# Delayed Settlement Option- how will values in Black Scholes change

If there is an option that expires a year from now, but is settled after 2 years, how would the Black Scholes formulation for such a situation look like? Will the risk free rate now be for 2 years or one?

What I think is: since we can break down an option as a fixed interest rate investment + volatile stock, the only thing that will have any effect on the change in price will be the stock volatility. So the risk free rate we take should be for a year only. Is this the right way to think?

For an option with delayed cash settlement, expiry time $$T$$ and settlement time $$T_p(\geq T)$$, paying $$(S_T-K)^+$$ at $$T_p$$, the present value of this payment at $$T$$ is:

$$E_T\left[\beta_T \beta_{T_p}^{-1} (S_T-K)^+ \right] = P(T,T_p)(S_T-K)^+,$$

with $$\beta_t = \exp \left(\int_0^t r_u du \right)$$, $$r$$ risk-free interest rate, $$P$$ associated zero-coupon bond price, $$P(u,U)= E_u\left[\beta_u \beta_{U}^{-1} \right]$$.

So, due to conditional expectation tower property, the present value of the option at $$t(\leq T)$$ is:

$$E_t\left[\beta_t \beta_{T_p}^{-1} (S_T-K)^+ \right] = E_t\left[E_T\left[\beta_t \beta_{T_p}^{-1} (S_T-K)^+ \right]\right]$$ $$=E_t\left[\beta_t \beta_{T}^{-1} E_T\left[\beta_T \beta_{T_p}^{-1} (S_T-K)^+ \right] \right]$$ $$= E_t\left[\beta_t \beta_{T}^{-1} P(T,T_p) (S_T-K)^+ \right].$$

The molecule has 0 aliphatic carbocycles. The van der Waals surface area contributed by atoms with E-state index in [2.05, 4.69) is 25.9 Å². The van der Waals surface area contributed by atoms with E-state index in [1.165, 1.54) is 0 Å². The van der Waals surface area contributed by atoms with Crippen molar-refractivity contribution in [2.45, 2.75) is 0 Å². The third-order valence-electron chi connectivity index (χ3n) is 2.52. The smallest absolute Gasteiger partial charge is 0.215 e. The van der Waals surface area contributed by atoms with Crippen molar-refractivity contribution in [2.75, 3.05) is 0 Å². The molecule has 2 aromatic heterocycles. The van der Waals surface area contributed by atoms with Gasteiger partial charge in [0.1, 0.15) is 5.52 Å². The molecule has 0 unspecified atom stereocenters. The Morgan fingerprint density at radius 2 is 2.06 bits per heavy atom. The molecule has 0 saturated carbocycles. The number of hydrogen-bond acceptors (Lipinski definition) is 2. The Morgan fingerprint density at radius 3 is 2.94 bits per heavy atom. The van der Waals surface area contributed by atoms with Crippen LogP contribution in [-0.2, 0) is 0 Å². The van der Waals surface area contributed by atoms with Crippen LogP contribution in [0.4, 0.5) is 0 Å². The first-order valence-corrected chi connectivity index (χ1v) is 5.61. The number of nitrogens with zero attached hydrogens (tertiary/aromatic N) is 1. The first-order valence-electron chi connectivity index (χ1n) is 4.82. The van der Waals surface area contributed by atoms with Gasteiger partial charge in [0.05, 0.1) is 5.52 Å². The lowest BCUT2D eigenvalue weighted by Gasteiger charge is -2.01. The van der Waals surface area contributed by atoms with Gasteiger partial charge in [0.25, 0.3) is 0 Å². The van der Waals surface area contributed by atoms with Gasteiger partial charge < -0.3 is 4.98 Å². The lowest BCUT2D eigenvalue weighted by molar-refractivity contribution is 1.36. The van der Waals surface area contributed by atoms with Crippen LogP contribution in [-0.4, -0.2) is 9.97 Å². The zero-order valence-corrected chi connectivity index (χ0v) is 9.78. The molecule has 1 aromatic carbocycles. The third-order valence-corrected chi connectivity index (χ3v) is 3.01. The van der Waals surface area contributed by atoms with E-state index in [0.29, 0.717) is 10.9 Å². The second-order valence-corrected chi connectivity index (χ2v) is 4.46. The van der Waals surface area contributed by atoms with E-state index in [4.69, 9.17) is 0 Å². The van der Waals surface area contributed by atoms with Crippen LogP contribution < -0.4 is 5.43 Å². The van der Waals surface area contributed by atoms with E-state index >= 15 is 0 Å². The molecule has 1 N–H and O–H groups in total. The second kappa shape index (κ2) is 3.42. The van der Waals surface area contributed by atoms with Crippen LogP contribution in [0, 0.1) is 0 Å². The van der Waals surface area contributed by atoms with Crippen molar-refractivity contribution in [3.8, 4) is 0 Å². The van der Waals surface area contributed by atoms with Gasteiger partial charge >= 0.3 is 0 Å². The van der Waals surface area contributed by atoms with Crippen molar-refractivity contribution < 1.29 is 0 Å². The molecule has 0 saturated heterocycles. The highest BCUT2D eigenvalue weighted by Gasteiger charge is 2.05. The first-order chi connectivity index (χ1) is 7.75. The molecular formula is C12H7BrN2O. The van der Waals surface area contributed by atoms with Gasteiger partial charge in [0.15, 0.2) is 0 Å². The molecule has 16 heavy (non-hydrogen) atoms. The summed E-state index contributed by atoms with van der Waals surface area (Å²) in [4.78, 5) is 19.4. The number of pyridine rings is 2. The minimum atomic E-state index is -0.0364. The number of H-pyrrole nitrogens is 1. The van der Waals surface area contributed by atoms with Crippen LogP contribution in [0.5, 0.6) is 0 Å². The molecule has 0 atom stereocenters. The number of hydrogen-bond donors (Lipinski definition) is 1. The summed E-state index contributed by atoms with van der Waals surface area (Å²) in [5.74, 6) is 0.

If we make a 'freezing' assumption on the, otherwise stochastic, $$P(T,T_p)$$:

$$P(T,T_p) = \frac{P(t,T_p)}{P(t,T)},$$

we get:

$$\frac{P(t,T_p)}{P(t,T)}E_t\left[\beta_t \beta_{T}^{-1} (S_T-K)^+ \right]$$

(the standard BS formula just gets a sort of cash 'transportation' adjustment multiplier).

Just to be clear we are talking about an option that pays $$max(0,S_1-K)$$ paid at time $$t=2$$. Then the only difference between this and a standard option is the extra discounting from $$t=1$$ to $$t=2$$ . So the price $$P$$ must satisfy $$P=BS/(1+r)$$ where BS is the regular Black Scholes price and $$r$$ is the forward risk free rate from $$t=1$$ to $$t=2$$.

The above technically assumes interest rates are non stochastic.

• The regular Black Scholes price is considered for t=0 to t=2?
– assf
Jul 27, 2021 at 9:37
• No, from t=0 to t=1.
– emot
Jul 27, 2021 at 9:45